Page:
Our goal was to identify gender differences in the prevalence and outcomes of exposure to potentially morally injurious events (PMIEs) in a sample of U.S. military veterans. In a national sample of post-9/11 veterans (n = 7200) weighted to reflect the larger population of newly separated U.S. veterans, we conducted gender-stratified analyses of the prevalence of exposure to PMIEs and their associations with psychological and functional problems. Veterans reported exposures stemming from witnessing (27.9%), perpetrating (18.8%), and being betrayed (41.1%). Women more frequently reported witnessing- and betrayal-based PMIEs, but no gender differences were observed for perpetration-based PMIEs. Psychological distress was associated with witnessing and betrayal among women and with witnessing, betrayal, and perpetration among men. Whereas betrayal was most consistently associated with functional impairment across domains for women, perpetration was most consistently associated with functional impairment for men. Moral injury contributes to psychological and functional problems among a significant minority of military veterans, although effects vary based on PMIE type and gender. Implications for veterans and other populations who experience moral injury are discussed.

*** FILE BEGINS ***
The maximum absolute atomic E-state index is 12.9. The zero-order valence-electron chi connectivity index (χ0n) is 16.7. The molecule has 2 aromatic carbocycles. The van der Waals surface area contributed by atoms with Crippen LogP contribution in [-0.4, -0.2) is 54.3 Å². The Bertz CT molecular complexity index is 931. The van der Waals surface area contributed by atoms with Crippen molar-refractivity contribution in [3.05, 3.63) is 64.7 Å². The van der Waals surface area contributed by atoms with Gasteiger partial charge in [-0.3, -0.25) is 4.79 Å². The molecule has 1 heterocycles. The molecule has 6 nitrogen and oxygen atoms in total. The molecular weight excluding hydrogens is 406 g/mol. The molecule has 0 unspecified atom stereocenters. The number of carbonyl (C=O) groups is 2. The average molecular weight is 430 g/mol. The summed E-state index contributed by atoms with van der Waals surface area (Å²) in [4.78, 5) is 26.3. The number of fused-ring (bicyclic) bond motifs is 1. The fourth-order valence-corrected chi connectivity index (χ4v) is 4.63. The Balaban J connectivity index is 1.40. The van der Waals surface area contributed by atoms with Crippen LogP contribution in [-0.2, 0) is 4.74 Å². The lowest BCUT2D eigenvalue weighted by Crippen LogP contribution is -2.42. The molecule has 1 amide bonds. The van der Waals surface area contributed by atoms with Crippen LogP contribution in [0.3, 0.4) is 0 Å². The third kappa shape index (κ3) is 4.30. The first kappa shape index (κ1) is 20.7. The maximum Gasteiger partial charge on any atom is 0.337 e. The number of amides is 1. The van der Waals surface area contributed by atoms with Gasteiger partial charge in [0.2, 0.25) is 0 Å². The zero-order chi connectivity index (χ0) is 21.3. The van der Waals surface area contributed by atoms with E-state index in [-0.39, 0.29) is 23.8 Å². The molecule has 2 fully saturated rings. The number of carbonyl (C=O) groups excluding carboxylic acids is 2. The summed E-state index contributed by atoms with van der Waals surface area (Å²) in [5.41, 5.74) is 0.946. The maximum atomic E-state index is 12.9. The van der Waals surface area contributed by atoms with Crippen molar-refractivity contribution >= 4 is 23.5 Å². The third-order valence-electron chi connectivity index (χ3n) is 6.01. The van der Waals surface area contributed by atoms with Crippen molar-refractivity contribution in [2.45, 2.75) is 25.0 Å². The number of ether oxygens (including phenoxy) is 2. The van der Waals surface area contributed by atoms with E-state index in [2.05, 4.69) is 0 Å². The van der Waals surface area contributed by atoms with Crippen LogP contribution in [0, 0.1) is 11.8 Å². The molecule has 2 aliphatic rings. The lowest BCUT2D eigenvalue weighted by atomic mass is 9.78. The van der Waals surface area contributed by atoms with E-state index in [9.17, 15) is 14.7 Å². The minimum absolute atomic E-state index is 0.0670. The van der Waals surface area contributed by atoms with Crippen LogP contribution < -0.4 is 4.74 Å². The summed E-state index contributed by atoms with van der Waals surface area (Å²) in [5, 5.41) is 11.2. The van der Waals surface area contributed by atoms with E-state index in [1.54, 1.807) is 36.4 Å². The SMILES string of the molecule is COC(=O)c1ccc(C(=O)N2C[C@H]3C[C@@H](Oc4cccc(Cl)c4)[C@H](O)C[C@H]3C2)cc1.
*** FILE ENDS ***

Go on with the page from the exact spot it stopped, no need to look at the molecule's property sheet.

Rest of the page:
All Science Journal Classification (ASJC) codes
- Psychiatry and Mental health
- Biological Psychiatry